“Jesus!” the old lady cried. “You’ve got good blood! I know you wouldn’t shoot a lady! I know you come from nice people! Pray! Jesus, you ought not to shoot a lady. I’ll give you all the money I’ve got!”….
“Jesus was the only One that ever raised the dead.” The Misfit continued, “and He shouldn’t have done it. He thrown everything off balance. If He did what He said, then it’s nothing for you to do but throw away everything and follow him…”
— A Good Man is Hard to Find — Flannery O’Connor
The Misfit, a criminal on the run, has this old lady on the ropes. His buddies have already wiped out the rest of the family: the ladies son, daughter-in-law, and three grandchildren. She seems to be next on the list. She begs and pleads. She appeals to his bloodlines and social dignity. How could someone with his blood intentionally murder someone with her ladyship?
Her initial rhetoric fails to work. Appealing to societal norms didn’t budge this convicted criminal from his stance.
A spiritual plea! Yes, this must work! She calls him to reach down into the depths of his core, the very part that drives each one of us, either consciously or unconsciously, and asks him to examine the truth. Misfit — pray! Ask Jesus to help guide you to the bottom of your frustrations and sins. But still, don’t shoot a lady! Its not proper!
The lady, in her last moments, with a chance to “throw away everything and follow him,” could not give up her earthly dreams and desires. Societies code consumed her core, her very essence, her soul, and drove her to call upon the name of the Lord in a way that failed to be sincere, reeking of blasphemy and dishonor. Her weakest moment could have been her finest hour, whether on earth or in heaven.
At this pivotal moment of grave weakness, when she lost all control of her life, The Misfit gave her a choice: “to be real, or to be unreal”, as Thomas Merton said. To be real, meaning “The secret of my full identity is hidden in [Christ]. He alone can make me who I am, or rather who I will be when at least I fully begin to be.”
My grandfather, my mother’s father, passed away today. He lived much of his life like the lady in Flannery O’Connor’s short story. But…
When The Misfit came masked as liver failure, his greatest strengths evolved into his greatest weakness’s. He couldn’t physically overpower The Misfit, like he could have in the past. His intelligence, which was great, couldn’t confound and confuse him into submission. He only had one choice between the two options that remained — to be real, or to be unreal. And the question for us became, “what will he choose?”
I am immediately drawn to St. Augustine’s Confessions. Augustine’s mother bothers her priest incessantly about her wayward son. She spends every hour of every day in grief because of her son’s spiritual condition. After many discussions about her son’s soul, the priest wearily tells her to “leave me and go in peace. It cannot be that the son of these tears should be lost.”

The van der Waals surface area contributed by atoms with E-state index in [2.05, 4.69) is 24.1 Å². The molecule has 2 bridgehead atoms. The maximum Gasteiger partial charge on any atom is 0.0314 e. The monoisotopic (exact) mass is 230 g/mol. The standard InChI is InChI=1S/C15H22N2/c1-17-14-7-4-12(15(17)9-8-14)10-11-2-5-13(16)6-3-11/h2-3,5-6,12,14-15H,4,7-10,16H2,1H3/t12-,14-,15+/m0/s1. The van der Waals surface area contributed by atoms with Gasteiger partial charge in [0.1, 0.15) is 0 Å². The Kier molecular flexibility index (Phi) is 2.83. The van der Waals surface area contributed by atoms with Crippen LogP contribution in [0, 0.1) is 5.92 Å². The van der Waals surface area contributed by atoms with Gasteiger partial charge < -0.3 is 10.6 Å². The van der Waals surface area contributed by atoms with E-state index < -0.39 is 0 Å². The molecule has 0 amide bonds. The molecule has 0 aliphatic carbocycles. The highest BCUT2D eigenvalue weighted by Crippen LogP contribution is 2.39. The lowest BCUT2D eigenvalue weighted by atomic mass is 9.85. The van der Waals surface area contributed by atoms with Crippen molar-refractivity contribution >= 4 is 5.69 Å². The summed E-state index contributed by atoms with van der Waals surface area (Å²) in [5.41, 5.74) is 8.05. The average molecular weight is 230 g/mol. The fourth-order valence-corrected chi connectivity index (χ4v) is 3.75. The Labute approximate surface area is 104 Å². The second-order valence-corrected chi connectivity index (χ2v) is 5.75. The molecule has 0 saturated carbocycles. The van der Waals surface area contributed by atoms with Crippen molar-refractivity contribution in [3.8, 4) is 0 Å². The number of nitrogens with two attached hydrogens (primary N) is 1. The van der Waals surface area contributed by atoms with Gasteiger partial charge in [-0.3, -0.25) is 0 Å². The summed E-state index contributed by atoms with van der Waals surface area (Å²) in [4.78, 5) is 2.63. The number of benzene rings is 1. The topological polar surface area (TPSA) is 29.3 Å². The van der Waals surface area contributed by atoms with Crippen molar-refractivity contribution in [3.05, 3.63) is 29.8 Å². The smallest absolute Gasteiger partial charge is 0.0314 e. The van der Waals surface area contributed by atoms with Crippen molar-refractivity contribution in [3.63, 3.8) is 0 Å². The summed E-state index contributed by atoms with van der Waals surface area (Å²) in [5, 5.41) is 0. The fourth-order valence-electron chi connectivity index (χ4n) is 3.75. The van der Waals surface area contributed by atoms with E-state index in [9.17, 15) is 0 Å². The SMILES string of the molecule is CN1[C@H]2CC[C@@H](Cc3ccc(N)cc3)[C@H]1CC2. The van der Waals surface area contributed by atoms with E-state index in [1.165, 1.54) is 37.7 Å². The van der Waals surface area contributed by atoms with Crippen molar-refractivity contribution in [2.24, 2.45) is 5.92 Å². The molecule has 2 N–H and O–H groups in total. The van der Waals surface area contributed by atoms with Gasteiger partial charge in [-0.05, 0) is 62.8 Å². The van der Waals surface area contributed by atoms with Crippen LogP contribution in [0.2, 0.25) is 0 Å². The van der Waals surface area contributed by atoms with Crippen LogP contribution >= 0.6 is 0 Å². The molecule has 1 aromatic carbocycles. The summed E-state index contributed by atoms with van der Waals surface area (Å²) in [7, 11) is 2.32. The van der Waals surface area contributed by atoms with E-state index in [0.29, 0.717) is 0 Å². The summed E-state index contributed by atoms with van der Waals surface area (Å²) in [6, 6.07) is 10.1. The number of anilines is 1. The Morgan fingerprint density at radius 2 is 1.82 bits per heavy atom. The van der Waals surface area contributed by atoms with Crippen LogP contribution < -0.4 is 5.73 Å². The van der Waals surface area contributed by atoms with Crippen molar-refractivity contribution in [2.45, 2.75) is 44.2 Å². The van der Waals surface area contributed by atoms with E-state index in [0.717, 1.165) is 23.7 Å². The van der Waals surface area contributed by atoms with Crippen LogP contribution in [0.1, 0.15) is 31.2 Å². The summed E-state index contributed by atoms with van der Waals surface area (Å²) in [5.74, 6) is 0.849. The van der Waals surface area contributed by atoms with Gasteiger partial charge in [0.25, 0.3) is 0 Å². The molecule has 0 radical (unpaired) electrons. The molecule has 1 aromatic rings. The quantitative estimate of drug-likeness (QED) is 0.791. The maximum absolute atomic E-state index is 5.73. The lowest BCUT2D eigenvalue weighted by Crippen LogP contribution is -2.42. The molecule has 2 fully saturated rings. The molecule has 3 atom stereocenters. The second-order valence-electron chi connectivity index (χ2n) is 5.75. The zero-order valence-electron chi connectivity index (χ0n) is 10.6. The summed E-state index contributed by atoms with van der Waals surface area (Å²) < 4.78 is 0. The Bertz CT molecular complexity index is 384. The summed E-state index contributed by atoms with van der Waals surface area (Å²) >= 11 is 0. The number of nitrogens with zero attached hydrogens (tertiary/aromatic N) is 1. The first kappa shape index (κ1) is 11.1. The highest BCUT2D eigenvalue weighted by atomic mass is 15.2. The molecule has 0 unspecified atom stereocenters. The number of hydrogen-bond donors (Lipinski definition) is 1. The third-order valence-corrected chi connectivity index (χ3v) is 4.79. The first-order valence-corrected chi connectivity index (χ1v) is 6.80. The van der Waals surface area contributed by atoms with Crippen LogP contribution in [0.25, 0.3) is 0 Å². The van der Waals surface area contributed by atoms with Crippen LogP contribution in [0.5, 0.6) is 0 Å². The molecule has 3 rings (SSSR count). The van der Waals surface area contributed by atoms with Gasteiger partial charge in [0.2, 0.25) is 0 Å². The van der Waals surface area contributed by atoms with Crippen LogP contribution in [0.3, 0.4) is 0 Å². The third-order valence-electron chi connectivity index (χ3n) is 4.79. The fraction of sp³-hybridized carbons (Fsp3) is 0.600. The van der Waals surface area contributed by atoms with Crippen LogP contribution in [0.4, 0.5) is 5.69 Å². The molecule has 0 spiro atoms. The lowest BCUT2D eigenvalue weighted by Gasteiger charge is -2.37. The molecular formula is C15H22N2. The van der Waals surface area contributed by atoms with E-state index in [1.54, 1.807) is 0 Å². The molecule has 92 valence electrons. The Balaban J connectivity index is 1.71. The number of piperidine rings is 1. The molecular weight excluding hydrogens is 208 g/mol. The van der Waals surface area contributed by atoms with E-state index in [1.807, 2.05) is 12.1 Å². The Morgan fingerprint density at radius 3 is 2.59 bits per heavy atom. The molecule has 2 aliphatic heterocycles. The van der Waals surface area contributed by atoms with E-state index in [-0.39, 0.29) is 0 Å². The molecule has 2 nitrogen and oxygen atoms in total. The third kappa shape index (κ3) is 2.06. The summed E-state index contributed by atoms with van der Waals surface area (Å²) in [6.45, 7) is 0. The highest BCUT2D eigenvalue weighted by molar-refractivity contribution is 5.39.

Well, I can only speak for my mother, but her tears did not go unnoticed by our Father.
“It is not those who are well who need a physician, but those who are sick. I have not come to call the righteous but the sinners to repentance.” — Luke 5:31-32
A few months ago, during the middle of the night when sleep escaped him, he listened to the words of Billy Graham on a late night television program. The words of God’s grace reigned down upon his once deaf heart and overwhelmed his sick and tired soul to repentance. Its as if, after years of wrestling with the nature of truth and whether or not God and his plan of redemption through His son Jesus Christ really existed, this fresh perspective on God’s love, from a mouthpiece not relationally connect to him, allowed him to “simply relax in the presence of God [he] half believe[d] in and ask[ed] for a touch of folly” (Brennan Manning, The Ragamuffin Gospel).
Before he passed on to be in the presence of his new Father, the one who loves him in spite of all his past sin and in spite of all the beautiful things he created, he was able to cry to the Lord, not in the way the lady did, but in all reverence and sincerity, and asked to be taken from this world. His peace with his Creator had been made. His peace with my mother had been made. He could go home, now — to a place void of pain, sickness, and vanity.
Once and for all, at the exact moment it mattered most, he decide to be Real.
Praise God for his obtrusive, filthy, beautiful Grace.
One thought on “Obtrusive, Filthy, Beautiful Grace — A Eulogy…of Sorts”
Great post Justin. Very interesting and it made me think about communion a lot. I hope you are doing well. -Hayden